Book Review: The Favorite Daughter by Patti Callahan Henry, 2019

I have really looked forward to reading this book by one of my fave authors, Patti Callahan Henry.  I loved her “Becoming Mrs. Lewis” as well as her other romantic, women’s fiction. This book was written before her huge breakout, “Mrs. Lewis,” a stellar book that surprised me with it’s clear and often poignant look at the life of a real, often-maligned, historical woman.  I knew not to expect the intensity and depth of that book, and so I went into this book looking for a story that would pull me into her coastal village vibe, and I wasn’t disappointed.

“TFD” is a love story which to me spoke of the love of family, especially the love between a father and daughter, with all of the nuanced feelings that come with this complicated and often fraught relationship.  In this book, there isn’t much conflict there, which I found refreshing. Instead, there is an undercurrent throughout the book of the main character, Lena, and her mothers’ ties. Her mother is gone, but the feeling that everything was never quite right between them is made clear to the reader in remembrances and in Lena’s very characteristics.  She is known as “A runner,” not in the physical sense, but in her emotional life, so much that when her sister told her she ran away from home once, Lena had forgotten it. Running appeared to be her main (and pretty much only) coping mechanism. She left her hometown of Watersend after a disastrous near-marriage, and has only returned sporadically since then, often “Sneaking” in and out of town.  

Lena’s new life in NYC is suddenly upended when her brother tells her she must come home.  It is a family emergency, a dire one which will certainly involve her estranged sister, and her sister’s family. Their father has been acting out of character, and his eventual diagnosis is not one that leaves him much time to spend with his children and grandchildren.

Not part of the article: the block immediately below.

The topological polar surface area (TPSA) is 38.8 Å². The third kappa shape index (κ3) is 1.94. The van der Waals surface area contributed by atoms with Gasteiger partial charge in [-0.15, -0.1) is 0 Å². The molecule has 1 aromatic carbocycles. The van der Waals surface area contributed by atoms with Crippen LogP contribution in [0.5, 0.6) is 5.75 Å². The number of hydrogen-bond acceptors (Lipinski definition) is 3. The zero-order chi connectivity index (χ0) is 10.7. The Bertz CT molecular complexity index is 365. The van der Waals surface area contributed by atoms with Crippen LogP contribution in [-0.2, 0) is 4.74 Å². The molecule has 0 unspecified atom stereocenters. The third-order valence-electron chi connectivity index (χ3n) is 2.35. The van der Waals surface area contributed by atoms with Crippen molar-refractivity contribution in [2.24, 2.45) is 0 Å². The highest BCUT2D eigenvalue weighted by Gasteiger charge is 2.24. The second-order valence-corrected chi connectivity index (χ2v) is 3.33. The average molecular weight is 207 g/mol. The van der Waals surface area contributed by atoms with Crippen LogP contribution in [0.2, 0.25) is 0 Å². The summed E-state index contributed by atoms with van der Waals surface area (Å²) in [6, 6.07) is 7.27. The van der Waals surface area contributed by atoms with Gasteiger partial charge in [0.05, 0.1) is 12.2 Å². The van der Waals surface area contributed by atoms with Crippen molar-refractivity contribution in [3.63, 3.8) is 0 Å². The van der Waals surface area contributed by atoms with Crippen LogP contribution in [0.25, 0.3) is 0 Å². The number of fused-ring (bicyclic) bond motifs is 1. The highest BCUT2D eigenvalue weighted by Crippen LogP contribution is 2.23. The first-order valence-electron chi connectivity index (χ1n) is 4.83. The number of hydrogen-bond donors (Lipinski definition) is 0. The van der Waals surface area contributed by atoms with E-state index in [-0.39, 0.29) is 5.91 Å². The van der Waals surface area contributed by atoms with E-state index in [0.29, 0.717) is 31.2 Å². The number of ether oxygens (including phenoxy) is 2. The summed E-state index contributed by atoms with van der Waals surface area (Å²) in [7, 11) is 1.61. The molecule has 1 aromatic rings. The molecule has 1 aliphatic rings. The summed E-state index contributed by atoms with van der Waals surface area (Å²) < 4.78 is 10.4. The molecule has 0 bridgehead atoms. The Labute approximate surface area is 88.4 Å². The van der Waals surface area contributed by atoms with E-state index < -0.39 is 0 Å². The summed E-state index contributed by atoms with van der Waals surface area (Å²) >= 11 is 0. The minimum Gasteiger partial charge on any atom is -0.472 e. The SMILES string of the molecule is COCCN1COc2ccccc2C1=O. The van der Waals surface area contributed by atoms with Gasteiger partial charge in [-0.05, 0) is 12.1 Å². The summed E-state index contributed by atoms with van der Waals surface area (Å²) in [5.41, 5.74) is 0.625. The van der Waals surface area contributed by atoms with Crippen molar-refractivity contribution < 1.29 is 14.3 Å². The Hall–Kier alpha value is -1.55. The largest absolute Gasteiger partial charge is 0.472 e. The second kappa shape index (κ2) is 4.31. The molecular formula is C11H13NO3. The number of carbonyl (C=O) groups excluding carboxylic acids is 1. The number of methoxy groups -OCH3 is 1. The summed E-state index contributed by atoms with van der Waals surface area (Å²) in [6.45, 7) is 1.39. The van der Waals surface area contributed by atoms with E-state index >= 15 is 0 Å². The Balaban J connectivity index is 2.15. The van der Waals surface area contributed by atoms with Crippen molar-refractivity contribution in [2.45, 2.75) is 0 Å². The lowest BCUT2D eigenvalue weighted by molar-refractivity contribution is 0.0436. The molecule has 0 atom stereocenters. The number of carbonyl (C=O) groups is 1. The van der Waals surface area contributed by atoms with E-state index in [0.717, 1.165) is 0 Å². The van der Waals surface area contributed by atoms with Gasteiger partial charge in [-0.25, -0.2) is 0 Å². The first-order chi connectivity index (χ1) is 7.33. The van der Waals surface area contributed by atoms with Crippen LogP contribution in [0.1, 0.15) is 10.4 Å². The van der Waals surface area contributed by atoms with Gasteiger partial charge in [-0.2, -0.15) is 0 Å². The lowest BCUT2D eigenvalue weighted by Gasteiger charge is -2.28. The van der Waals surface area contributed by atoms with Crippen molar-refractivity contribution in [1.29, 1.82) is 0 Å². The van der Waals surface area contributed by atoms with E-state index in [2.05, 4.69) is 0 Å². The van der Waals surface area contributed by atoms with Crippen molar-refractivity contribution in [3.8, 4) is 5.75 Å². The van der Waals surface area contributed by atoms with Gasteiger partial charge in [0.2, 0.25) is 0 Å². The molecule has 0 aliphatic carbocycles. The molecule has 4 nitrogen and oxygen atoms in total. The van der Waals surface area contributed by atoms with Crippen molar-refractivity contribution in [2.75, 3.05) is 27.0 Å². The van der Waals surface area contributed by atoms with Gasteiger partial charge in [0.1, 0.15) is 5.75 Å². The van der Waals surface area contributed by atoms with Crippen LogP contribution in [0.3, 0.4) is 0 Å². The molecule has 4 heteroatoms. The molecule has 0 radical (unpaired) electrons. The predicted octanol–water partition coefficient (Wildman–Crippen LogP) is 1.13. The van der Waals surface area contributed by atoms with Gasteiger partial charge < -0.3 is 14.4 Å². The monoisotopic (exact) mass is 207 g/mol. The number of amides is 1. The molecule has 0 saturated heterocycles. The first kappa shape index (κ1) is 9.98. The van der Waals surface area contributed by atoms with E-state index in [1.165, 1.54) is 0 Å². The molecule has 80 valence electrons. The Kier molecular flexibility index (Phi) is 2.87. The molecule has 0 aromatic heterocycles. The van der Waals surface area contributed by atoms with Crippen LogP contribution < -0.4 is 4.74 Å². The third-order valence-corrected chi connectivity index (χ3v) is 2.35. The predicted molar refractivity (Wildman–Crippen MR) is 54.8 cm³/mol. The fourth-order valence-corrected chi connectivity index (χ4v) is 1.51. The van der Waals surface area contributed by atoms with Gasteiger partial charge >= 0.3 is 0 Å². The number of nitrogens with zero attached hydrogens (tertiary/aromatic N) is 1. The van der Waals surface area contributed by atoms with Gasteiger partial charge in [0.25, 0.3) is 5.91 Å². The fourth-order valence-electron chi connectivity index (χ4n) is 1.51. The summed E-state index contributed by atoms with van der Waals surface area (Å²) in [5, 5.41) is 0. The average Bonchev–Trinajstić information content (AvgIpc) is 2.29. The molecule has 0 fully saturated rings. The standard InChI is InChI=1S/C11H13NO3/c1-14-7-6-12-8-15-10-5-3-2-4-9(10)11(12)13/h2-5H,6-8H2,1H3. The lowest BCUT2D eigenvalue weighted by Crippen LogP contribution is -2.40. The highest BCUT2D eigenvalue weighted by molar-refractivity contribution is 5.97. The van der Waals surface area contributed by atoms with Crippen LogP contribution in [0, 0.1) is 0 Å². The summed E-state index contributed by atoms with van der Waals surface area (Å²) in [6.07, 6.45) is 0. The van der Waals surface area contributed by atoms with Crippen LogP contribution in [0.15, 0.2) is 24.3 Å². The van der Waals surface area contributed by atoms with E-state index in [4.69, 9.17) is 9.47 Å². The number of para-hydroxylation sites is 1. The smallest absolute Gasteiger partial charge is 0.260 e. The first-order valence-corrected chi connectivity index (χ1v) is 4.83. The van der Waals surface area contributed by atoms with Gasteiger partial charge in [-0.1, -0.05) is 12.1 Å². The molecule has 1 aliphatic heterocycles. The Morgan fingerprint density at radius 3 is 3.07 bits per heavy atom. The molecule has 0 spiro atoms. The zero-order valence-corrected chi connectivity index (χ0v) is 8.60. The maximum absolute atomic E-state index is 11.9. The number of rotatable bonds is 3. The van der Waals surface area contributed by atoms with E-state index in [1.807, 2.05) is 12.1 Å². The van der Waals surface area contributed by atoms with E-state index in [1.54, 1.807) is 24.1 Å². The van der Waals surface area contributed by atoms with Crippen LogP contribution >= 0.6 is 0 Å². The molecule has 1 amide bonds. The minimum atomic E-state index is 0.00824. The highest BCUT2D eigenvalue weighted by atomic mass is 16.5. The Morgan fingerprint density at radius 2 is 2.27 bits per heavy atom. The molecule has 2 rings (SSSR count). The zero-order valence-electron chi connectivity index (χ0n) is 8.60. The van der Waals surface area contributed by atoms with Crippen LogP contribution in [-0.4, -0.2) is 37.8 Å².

This book explores family dynamics and the need for a home, a true place of relaxation and joy. and what it takes to build this place in the emotional sense.  The characters are mostly believable and the feelings they express as they wind through their journeys will easily relate to a female reader’s life. The character of Lena’s brother, “Shane” just misses having enough of a life to feel slightly shallow to me.  A young man who runs a bar, helps to take care of his father, and is the family peacemaker has no discernible flaws, no bad habits, and seemingly few of his own feelings about what is happening. He is like the family saint, but even saints have cracks. I would have liked to have read about them.  
For fans of Patti like me, this book is a send-back to the days before “Mrs. Lewis,” I especially enjoyed the small “Easter eggs” in the book that refer to places and people of the town from a previous book.
The story is an escape into issues that, like a two-hour Lifetime movie, you know will be resolved at the end in a satisfactory way.  It would make a great TV movie! I’m just saying it because it’s true. Calling Ms. Witherspoon!

Sweet story!

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